Brief History of Bury - Page 1
Flint tools have been discovered in the Irwell valley area dating from the Mesolithic (middle stone age) period, 8000 to 4000 BC. It is likely there were only temporary camps rather than permanent settlements at this time.
Settled communities began to appear in the Neolithic (new stone age) and Early Bronze Age periods, circa 2500 BC, and there is evidence of a communal site near the present-day Withins reservoir in Radcliffe.
A Bronze Age cairn exists at Whitelow Hill in Ramsbottom, and Castlesteads, just north of Bury, is the site of an Iron Age promontory fort which was in use from 200 BC to 250 AD.
Whitelow hill (centre of picture)
Castlesteads fort was on the summit of this rise, overlooking the Irwell.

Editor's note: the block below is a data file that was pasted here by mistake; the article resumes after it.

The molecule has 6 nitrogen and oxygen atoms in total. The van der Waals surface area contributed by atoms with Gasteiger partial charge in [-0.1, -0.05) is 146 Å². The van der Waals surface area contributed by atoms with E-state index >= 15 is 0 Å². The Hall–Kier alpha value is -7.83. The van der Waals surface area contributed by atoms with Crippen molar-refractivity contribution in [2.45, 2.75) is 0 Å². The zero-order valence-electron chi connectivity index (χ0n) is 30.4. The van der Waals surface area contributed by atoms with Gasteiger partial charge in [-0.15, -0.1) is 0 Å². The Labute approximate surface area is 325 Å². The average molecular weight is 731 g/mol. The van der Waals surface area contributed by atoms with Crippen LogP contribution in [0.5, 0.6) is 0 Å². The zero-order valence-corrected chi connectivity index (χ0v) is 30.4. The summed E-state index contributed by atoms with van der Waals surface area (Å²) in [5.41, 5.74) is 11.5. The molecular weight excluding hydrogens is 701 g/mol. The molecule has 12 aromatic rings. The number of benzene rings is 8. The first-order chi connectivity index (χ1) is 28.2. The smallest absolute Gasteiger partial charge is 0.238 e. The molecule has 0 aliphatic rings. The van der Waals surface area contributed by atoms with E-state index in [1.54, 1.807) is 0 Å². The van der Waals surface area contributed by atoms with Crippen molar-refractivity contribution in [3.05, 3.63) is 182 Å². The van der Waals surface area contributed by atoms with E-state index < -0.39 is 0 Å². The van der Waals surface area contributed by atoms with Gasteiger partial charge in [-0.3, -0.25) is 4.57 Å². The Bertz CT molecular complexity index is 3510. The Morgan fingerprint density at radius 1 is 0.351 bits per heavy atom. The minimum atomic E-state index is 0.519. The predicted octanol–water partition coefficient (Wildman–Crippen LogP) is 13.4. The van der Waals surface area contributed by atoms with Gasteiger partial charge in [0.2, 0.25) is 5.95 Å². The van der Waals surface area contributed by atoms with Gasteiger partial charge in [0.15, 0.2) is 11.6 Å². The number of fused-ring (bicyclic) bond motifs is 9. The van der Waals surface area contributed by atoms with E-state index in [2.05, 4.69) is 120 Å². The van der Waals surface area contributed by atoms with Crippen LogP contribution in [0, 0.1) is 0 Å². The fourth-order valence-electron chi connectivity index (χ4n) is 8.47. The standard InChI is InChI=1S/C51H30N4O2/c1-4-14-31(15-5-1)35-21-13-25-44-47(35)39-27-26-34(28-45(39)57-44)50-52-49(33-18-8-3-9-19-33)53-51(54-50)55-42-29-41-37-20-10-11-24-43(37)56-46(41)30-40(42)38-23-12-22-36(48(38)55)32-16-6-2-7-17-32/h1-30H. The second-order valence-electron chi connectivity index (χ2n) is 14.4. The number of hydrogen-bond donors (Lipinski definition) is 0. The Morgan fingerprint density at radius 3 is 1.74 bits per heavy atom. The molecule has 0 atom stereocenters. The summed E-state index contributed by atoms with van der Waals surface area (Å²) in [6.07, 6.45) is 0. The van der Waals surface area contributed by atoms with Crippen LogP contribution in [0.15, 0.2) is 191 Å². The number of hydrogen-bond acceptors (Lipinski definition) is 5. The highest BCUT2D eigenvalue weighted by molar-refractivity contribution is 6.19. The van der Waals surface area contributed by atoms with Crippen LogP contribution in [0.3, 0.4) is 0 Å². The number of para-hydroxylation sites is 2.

Roman and Saxon Times
The Roman occupation of Britain seems to have had little impact on the immediate area of Bury, although part of Watling Street, one of the main Roman roads, runs through nearby Affetside.
Part of the route of Watling Street, behind Lowercroft Road at Starling.
Many local place names are of Saxon origin, e.g. Bury was originally 'Biri', meaning a fortification, and Ainsworth was originally something like 'Einulf's worth' (worth=farm). However there is a dearth of archaeological or written evidence from this period of Bury's history.